Choosing an Algorithm

After you select your algorithm, you hit submit and things start working.  You are given a screen that will have a spinner that tells you the clusters are generating.

Generating Clusters

Depending on your dataset size and the number of unique values of the selected element, you could get your results back on a second or dozens of seconds.  The general flow of data after you hit submit is to query the Solr backend for all of the facet values and their counts.  These values are then processed with the chosen algorithm that creates a “key” for that value.  Another way to think about it is that the values are placed into a bucket that groups similar values together.  There are some calculations that are preformed on the clusters and then they are cached for about ten minutes by the system.  After you wait for the clusters to generate the first time they are much quicker for the next ten minutes.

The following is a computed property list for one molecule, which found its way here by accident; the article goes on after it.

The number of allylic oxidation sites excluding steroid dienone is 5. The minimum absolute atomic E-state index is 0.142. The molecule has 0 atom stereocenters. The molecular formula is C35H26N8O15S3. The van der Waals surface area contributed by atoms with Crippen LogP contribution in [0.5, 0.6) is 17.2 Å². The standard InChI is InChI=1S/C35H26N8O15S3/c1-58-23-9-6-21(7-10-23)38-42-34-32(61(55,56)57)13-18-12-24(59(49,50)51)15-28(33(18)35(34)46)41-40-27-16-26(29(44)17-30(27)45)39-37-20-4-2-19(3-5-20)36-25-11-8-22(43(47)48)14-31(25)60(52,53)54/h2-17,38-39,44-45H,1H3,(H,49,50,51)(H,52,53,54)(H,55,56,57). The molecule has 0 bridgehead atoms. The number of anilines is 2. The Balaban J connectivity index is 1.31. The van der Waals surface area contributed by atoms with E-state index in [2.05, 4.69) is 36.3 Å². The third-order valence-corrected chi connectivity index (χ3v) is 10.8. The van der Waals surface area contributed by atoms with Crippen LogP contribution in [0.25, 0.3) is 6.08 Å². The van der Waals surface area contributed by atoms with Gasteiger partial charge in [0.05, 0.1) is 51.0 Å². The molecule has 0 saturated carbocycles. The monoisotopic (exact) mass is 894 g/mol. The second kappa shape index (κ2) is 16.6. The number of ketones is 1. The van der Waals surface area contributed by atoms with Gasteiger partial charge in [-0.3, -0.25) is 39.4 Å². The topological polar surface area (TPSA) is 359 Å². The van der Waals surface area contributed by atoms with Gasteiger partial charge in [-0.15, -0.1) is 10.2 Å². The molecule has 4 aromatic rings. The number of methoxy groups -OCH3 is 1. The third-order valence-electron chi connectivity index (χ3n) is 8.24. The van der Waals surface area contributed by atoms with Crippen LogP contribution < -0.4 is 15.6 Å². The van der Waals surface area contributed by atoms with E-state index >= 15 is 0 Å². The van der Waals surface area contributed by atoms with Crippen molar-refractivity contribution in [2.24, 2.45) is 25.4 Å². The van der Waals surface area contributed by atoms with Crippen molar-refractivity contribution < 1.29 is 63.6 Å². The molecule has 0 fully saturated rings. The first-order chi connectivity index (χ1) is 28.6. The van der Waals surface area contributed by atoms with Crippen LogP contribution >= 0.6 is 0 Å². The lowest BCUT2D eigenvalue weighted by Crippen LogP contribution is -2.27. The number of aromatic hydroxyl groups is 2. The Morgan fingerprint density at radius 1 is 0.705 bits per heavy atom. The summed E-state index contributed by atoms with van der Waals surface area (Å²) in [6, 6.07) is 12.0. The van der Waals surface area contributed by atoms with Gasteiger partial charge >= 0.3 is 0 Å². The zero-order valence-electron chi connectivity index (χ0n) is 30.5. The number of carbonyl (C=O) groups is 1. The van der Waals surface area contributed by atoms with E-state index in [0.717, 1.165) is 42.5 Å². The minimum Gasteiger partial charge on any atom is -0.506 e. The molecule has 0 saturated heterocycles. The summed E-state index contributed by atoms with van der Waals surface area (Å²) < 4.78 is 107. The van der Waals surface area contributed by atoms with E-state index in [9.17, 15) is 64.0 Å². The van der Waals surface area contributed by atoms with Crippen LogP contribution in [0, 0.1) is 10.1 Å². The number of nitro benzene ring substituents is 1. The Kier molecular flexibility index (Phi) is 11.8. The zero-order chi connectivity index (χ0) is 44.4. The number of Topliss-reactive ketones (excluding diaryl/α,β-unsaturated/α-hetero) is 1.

In the screen below you can see the results of this first clustering.  I will go into detail about the values and options you have to work with the clusters.

Contributor Clusters with Fingerprint Key Collision Hashing

The first thing that you might want to do is sort the clusters in a different way.  By default they are sorted with the value of the cluster key.  Sometimes this makes sense, sometimes it doesn’t make sense as to why something is in a given order.  We thought about displaying the key but found that it was also distracting in the interface.

Different ways of sorting clusters

One of the ways that I like to sort the clusters is by the number of cluster Members.  The image below shows the clusters with this sort applied.

Contributor Field sorted by Members

Here is a more detailed view of a few clusters.  You can see that the name of the Russian composer Shostakovich has been grouped into a cluster of 14 members.  This represents 125 different records in the system with a Contributor element for this composer.  Next to each Member Value you will see a number in parenthesis, this is the number of records that uses that variation of the value.